Little is known about where the Fourth Industrial Revolution (4IR) will take the tourism industry globally, or indeed what the full impact of 4IR will be.

Tourism was one of the first sectors to digitalise business processes on a global scale, according to research from the United Nations World Tourism Organization (UNWTO). The tourism industry brought flight and hotel bookings online, and the sector became a digital pioneer. As information and communications technology became a worldwide phenomenon, tourism was always a consistent early adopter of new technologies and platforms.

Today, the tourism industry leads the way in 4IR. Travellers are constantly connected, constantly searching for information, constantly sharing their experiences on social media and constantly demanding that their needs are instantly gratified.

Tourism stakeholders have successfully played into this trend by applying technology to enhance the traveller experience. Airports around the world are introducing biometric technology to identify travellers and make their trip as frictionless as possible. Artificial intelligence allows hotels and travel agents to offer more personalised and tailored experiences for their clients.

In this exciting world of technological innovation, it’s important not to lose sight of the person behind the technology. The World Economic Forum shows us that as the forces of 4IR accelerate, consumers are enjoying the benefits of rapid innovation, but they are also struggling to maintain a sense of connection.

Technological innovation should therefore never be a goal in itself, but should instead be used to enhance the human experience. This was one of the main topics of discussion at a panel discussion on the impact of the 4IR on tourism at the University of Johannesburg. The panel discussion took place at a prestigious event celebrating the 50-year anniversary of the School of Tourism and Hospitality.

“We are in the business of giving the customer service,” said Arthur Gillis, CEO Platinum Hospitality Holdings. “People are glued to their devices and are more stressed than ever before. They want to come to their hotel as a place of refuge. They don’t want to be confronted with more tech that is impossible to understand or load yet another app they don’t need.”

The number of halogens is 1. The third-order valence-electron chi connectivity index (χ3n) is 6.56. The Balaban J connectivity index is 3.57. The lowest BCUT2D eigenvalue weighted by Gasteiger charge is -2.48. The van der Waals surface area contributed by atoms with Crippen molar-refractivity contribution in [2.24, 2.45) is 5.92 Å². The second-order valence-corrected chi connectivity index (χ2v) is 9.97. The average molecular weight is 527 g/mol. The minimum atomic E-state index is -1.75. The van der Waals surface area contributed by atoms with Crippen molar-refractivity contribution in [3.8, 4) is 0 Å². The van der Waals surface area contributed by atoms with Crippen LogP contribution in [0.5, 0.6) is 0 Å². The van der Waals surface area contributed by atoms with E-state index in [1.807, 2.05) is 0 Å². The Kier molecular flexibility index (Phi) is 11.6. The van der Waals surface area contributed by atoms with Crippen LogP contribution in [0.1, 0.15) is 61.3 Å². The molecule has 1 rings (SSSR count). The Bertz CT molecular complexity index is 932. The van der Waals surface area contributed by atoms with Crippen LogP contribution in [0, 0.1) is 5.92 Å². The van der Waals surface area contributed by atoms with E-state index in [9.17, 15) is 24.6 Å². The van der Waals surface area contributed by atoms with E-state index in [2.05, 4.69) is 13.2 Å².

Velma Corcoran, Country Manager for Airbnb, agrees, saying that people will always remain at the core of the tourism experience. She explained that there is an underlying fear that robots will take over the world and the tourism industry. However, the opposite is true.

Said Corcoran: “Technology connects people. Airbnb is a people-powered platform underpinned by technology. We connect people who have a space to share or people who have a passion to share, to people across the world who are looking for unique tourism experiences.”

According to Corcoran, tech will increasingly be used as an enabler for more inclusive growth. “We have seen incredible growth across the continent, and we have realised that technology can offer real potential. You can use tech to take tourism to communities that haven’t previously benefitted from tourism. They now have access to a global audience of travellers who are looking for unique experiences.”

Jurni CEO, Dr Nomvuselelo Songelwa, explained that Jurni was launched recently to address the challenge of connecting the tourism products in more isolated areas with tourists worldwide. “People are running fantastic products in the rural outskirts of our country. We can help put those on the map through technology,” she explained.

Jurni recently developed an affordable SMME booking tool and a visitor app to level the playing field and allow everyone to be able to market their tourism products in the same way. Simultaneously, Jurni is working on the development of a data hub.

“We need reliable and current data in this 4IR age to be able to make informed decisions in the tourism industry,” said Dr. Songelwa. She warns, however, that this can’t be done in isolation. “The time of gathering statistics and developing our own analysis in isolation is long gone. We have to change our mindset, behave innovatively and respond to the needs of the customers as a community. Jurni will provide incomparable tourism analysis for our country with integrated data at a granular level. The 4IR canvas is set and Jurni is painting it for the tourism sector.”

The Fourth Industrial Revolution will without a doubt continue to revolutionise the tourism industry, the experts agreed, but not without human input. “Technology does not change society; people change society,” concluded Dr Songelwa.